April 3rd 2008
|April 8th 2008
Managed to remove the main rubber water pipes. I always wondered why the pipes on old cars were hard and made a cracking noise when you squeezed them, I thought it was the rubber perishing but it turns out to be a layer of rust particles that line the tubes. One problem has been quickly found, I noticed that the engine water temperature gauge wasn't working. This is possibly caused by the fact that the connecting wire isn't actually connected to anything! The hole in the engine block should contain the protruding end of a sensor but there is just a mangled metal piece wedged in there. The book helped me sort this as touching the loose wire to the engine block proved the guauge worked fine. I wonder how many other things will turn out to be missing or broken?
April 22nd 2008
|April 29th 2008
Continued working on the cooling system with the removal of the smaller rubber hoses to the interior heater, and then removed that as well as the centre console. The heater consists of a plastic casing, fan motor, radiator and a lot of dead leaves and insects!
I cleaned out the unit and removed the previous owners wiring additions, looks like he had fed off the fan motor to power another electrical device, which is possibly why it didn't work anymore. Overall the parts looked good but the vent flaps are covered in a foam that simply fell to dust due to age, this had to be replaced. The radiator and pipes were flushed out till they were clean of rust particles and the unit was reinstalled. I found an electrical wire break in the process, and fixed it, so now the fan works in all its settings.
April 30th 2008
May 3rd 2008
May 8th 2008
|May 12th 2008
Lets see, I've charged the battery, fitted new battery terminals, flushed the old engine oil, put in fresh engine oil, gearbox oil, radiator fluid, new air filter, fitted new temperature sender, new thermostat, new clutch and release bearing, removed all rubber pipes and cleaned them inside and out, flushed the water system, cleaned out the radiator including the internal cabin heater, new rocker gasket, new radiator plug, made a metal battery support bracket, cleaned the engine and engine bay, dismantled many of the parts and cleaned them like new or painted them a fresh, found and sorted several electrical faults and mechanical faults. And it actually works now, amazing.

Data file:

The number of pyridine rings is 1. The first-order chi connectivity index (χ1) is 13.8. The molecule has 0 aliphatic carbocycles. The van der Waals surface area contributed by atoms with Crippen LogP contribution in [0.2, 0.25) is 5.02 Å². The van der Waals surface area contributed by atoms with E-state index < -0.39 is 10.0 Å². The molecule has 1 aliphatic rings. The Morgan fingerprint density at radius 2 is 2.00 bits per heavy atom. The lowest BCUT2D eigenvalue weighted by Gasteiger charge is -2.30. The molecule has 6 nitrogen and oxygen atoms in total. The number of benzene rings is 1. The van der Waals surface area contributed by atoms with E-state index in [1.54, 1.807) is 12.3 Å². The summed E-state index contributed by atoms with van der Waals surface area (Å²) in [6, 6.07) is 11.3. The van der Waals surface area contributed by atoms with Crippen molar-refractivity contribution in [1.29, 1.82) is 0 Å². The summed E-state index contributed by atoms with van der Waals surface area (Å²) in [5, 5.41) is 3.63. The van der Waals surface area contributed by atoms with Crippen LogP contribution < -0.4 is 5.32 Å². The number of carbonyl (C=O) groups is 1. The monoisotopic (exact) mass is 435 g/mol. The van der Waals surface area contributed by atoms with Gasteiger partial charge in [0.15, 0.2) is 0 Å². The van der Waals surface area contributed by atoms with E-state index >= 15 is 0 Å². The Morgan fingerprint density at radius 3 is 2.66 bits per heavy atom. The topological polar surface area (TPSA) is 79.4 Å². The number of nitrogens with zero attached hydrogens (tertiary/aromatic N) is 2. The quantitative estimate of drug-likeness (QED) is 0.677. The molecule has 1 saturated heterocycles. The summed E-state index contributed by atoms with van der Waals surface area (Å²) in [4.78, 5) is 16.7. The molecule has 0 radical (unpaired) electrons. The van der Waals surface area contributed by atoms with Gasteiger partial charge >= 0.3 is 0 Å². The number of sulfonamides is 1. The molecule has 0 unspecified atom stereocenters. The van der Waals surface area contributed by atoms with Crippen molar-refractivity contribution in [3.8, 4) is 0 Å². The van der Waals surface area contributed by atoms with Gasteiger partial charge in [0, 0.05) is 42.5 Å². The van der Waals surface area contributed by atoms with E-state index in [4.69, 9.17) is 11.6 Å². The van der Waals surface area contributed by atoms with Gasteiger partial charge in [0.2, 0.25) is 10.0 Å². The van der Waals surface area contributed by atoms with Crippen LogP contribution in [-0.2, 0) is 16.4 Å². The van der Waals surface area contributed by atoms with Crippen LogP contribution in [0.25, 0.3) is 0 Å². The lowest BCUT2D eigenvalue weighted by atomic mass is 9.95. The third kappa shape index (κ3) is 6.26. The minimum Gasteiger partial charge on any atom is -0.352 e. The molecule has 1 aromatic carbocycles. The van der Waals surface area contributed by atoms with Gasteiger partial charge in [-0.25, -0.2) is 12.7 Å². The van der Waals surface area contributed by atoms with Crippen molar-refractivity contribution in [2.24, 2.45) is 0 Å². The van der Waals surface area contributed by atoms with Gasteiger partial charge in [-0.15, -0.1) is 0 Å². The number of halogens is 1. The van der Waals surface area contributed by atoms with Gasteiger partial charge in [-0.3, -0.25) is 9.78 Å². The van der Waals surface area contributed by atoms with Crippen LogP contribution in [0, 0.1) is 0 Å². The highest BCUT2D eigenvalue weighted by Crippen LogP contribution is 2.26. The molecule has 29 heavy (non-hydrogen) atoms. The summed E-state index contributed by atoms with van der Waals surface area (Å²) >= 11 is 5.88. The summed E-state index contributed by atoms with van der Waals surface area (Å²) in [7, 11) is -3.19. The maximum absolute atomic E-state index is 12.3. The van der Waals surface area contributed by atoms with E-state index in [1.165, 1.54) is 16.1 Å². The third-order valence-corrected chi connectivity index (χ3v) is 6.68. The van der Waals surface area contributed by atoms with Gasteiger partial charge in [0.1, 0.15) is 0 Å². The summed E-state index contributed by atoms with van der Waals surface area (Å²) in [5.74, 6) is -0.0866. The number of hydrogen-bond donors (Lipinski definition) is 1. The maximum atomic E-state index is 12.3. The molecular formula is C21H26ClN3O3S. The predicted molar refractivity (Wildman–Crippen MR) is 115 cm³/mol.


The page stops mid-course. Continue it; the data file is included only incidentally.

Still from this picture I think its obvious that I'm more of a model maker than a mechanic, lots of pretty colours!
|May 16th 2008
With the engine now working it's time to start on the other major problem area - the wheels and brakes.
First of all the tie rod ends, that connect the steering to the wheels, had past their sell by date and needed to be replaced. First slacken the securing nut - easy! Second remove pin and undo castrated nut - dead easy! Thirdly remove part - in your dreams!!
4th hit with hammer, 5th curse loudly, 6th apply blowtorch, 7th hit with bigger hammer.
Next day hit with hammer, hacksaw off the lower part, hit with hammer, hacksaw off upper thread, apply blowtorch, hit with hammer, drill through, break drill bits, go to shop to buy drill bits, drill again, hit with hammer...................and remove. Phew.
May 21st 2008
The parts were rather filthy and rusting, the caliper was cleaned then rubbed down with wet & dry paper before being painted.
The brake cylinders were very carefully dismantled, especially the rubber seals, as I had no replacement parts. There was minor rusting but mostly everything was just jammed solid with the build up of muck over the many years of use, and non-use. Everything was cleaned as best as possible and then reassembled 'on' the caliper because the fully assembled cylinder wouldn't fit back into the space.